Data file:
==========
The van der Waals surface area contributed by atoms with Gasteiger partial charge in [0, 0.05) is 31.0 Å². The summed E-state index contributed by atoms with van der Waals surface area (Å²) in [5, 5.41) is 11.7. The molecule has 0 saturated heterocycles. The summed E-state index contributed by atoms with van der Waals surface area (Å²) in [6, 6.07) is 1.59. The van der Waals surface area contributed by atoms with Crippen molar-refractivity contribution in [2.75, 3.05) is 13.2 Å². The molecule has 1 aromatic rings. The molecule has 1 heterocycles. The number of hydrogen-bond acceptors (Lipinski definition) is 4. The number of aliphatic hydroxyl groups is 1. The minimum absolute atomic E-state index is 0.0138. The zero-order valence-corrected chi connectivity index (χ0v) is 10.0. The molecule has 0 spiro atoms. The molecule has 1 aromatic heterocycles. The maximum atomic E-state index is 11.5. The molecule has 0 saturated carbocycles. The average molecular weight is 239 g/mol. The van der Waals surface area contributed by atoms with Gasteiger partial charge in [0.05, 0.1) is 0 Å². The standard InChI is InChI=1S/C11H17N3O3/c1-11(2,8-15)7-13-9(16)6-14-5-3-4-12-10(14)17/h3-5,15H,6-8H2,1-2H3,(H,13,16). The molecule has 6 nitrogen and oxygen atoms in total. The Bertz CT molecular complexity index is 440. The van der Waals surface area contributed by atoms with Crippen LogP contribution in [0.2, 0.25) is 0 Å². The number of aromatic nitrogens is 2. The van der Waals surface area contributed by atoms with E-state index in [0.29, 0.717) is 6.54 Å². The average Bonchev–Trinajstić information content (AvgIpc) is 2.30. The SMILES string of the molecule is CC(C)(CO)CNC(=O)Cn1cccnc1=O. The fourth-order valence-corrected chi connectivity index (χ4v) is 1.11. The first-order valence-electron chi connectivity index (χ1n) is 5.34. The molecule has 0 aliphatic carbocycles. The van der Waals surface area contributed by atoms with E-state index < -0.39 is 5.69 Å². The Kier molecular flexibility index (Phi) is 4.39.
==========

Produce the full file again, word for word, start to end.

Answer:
The van der Waals surface area contributed by atoms with Gasteiger partial charge in [0, 0.05) is 31.0 Å². The summed E-state index contributed by atoms with van der Waals surface area (Å²) in [5, 5.41) is 11.7. The molecule has 0 saturated heterocycles. The summed E-state index contributed by atoms with van der Waals surface area (Å²) in [6, 6.07) is 1.59. The van der Waals surface area contributed by atoms with Crippen molar-refractivity contribution in [2.75, 3.05) is 13.2 Å². The molecule has 1 aromatic rings. The molecule has 1 heterocycles. The number of hydrogen-bond acceptors (Lipinski definition) is 4. The number of aliphatic hydroxyl groups is 1. The minimum absolute atomic E-state index is 0.0138. The zero-order valence-corrected chi connectivity index (χ0v) is 10.0. The molecule has 0 spiro atoms. The molecule has 1 aromatic heterocycles. The maximum atomic E-state index is 11.5. The molecule has 0 saturated carbocycles. The average molecular weight is 239 g/mol. The van der Waals surface area contributed by atoms with Gasteiger partial charge in [0.05, 0.1) is 0 Å². The standard InChI is InChI=1S/C11H17N3O3/c1-11(2,8-15)7-13-9(16)6-14-5-3-4-12-10(14)17/h3-5,15H,6-8H2,1-2H3,(H,13,16). The molecule has 6 nitrogen and oxygen atoms in total. The Bertz CT molecular complexity index is 440. The van der Waals surface area contributed by atoms with Crippen LogP contribution in [0.2, 0.25) is 0 Å². The number of aromatic nitrogens is 2. The van der Waals surface area contributed by atoms with E-state index in [0.29, 0.717) is 6.54 Å². The average Bonchev–Trinajstić information content (AvgIpc) is 2.30. The SMILES string of the molecule is CC(C)(CO)CNC(=O)Cn1cccnc1=O. The fourth-order valence-corrected chi connectivity index (χ4v) is 1.11. The first-order valence-electron chi connectivity index (χ1n) is 5.34. The molecule has 0 aliphatic carbocycles. The van der Waals surface area contributed by atoms with E-state index < -0.39 is 5.69 Å². The Kier molecular flexibility index (Phi) is 4.39.